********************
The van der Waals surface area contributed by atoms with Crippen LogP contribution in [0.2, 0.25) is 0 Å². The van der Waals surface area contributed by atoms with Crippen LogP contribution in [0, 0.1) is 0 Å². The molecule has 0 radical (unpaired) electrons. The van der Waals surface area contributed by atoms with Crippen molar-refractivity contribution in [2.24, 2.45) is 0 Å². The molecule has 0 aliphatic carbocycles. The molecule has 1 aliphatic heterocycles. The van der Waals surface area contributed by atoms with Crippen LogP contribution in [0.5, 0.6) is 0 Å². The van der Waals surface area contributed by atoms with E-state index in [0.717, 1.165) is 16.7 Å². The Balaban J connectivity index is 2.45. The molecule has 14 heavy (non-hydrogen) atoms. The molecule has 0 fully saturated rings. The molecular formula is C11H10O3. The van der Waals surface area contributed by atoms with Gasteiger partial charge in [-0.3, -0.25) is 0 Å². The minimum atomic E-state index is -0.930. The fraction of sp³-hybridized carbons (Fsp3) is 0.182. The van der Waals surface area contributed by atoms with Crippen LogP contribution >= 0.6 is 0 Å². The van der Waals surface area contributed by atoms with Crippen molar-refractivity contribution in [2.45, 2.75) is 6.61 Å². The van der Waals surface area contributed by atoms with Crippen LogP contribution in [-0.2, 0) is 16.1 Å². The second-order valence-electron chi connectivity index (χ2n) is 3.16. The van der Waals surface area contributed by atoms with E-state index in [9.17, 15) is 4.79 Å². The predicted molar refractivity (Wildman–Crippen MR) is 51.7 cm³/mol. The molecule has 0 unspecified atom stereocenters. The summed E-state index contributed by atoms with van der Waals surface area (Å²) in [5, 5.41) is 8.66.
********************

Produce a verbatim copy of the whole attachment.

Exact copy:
The van der Waals surface area contributed by atoms with Crippen LogP contribution in [0.2, 0.25) is 0 Å². The van der Waals surface area contributed by atoms with Crippen LogP contribution in [0, 0.1) is 0 Å². The molecule has 0 radical (unpaired) electrons. The van der Waals surface area contributed by atoms with Crippen molar-refractivity contribution in [2.24, 2.45) is 0 Å². The molecule has 0 aliphatic carbocycles. The molecule has 1 aliphatic heterocycles. The van der Waals surface area contributed by atoms with Crippen LogP contribution in [0.5, 0.6) is 0 Å². The van der Waals surface area contributed by atoms with E-state index in [0.717, 1.165) is 16.7 Å². The Balaban J connectivity index is 2.45. The molecule has 14 heavy (non-hydrogen) atoms. The molecule has 0 fully saturated rings. The molecular formula is C11H10O3. The van der Waals surface area contributed by atoms with Gasteiger partial charge in [-0.3, -0.25) is 0 Å². The minimum atomic E-state index is -0.930. The fraction of sp³-hybridized carbons (Fsp3) is 0.182. The van der Waals surface area contributed by atoms with Crippen LogP contribution >= 0.6 is 0 Å². The van der Waals surface area contributed by atoms with Crippen molar-refractivity contribution in [2.45, 2.75) is 6.61 Å². The van der Waals surface area contributed by atoms with Crippen LogP contribution in [-0.2, 0) is 16.1 Å². The second-order valence-electron chi connectivity index (χ2n) is 3.16. The van der Waals surface area contributed by atoms with E-state index in [9.17, 15) is 4.79 Å². The predicted molar refractivity (Wildman–Crippen MR) is 51.7 cm³/mol. The molecule has 0 unspecified atom stereocenters. The summed E-state index contributed by atoms with van der Waals surface area (Å²) in [5, 5.41) is 8.66.